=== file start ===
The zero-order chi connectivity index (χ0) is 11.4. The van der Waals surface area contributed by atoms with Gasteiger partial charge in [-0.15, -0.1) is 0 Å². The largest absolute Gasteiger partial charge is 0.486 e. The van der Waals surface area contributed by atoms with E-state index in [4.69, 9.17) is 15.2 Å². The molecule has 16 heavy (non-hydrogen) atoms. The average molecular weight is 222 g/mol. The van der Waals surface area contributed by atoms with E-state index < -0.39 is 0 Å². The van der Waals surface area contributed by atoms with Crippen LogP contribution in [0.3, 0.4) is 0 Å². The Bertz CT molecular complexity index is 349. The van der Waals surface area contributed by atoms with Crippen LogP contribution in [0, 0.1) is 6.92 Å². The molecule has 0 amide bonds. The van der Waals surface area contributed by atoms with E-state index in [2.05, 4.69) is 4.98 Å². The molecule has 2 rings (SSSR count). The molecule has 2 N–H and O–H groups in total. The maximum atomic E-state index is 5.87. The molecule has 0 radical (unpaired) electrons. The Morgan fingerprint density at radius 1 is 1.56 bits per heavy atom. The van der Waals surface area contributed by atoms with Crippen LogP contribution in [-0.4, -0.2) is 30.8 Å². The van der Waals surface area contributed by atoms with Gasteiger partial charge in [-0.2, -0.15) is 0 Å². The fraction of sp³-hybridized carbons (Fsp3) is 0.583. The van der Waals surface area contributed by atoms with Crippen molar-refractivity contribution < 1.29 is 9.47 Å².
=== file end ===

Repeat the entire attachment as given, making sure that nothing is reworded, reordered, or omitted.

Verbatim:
The zero-order chi connectivity index (χ0) is 11.4. The van der Waals surface area contributed by atoms with Gasteiger partial charge in [-0.15, -0.1) is 0 Å². The largest absolute Gasteiger partial charge is 0.486 e. The van der Waals surface area contributed by atoms with E-state index in [4.69, 9.17) is 15.2 Å². The molecule has 16 heavy (non-hydrogen) atoms. The average molecular weight is 222 g/mol. The van der Waals surface area contributed by atoms with E-state index < -0.39 is 0 Å². The van der Waals surface area contributed by atoms with Crippen LogP contribution in [0.3, 0.4) is 0 Å². The Bertz CT molecular complexity index is 349. The van der Waals surface area contributed by atoms with Crippen LogP contribution in [0, 0.1) is 6.92 Å². The molecule has 0 amide bonds. The van der Waals surface area contributed by atoms with E-state index in [2.05, 4.69) is 4.98 Å². The molecule has 2 rings (SSSR count). The molecule has 2 N–H and O–H groups in total. The maximum atomic E-state index is 5.87. The molecule has 0 radical (unpaired) electrons. The Morgan fingerprint density at radius 1 is 1.56 bits per heavy atom. The van der Waals surface area contributed by atoms with Crippen LogP contribution in [-0.4, -0.2) is 30.8 Å². The van der Waals surface area contributed by atoms with Gasteiger partial charge in [-0.2, -0.15) is 0 Å². The fraction of sp³-hybridized carbons (Fsp3) is 0.583. The van der Waals surface area contributed by atoms with Crippen molar-refractivity contribution < 1.29 is 9.47 Å².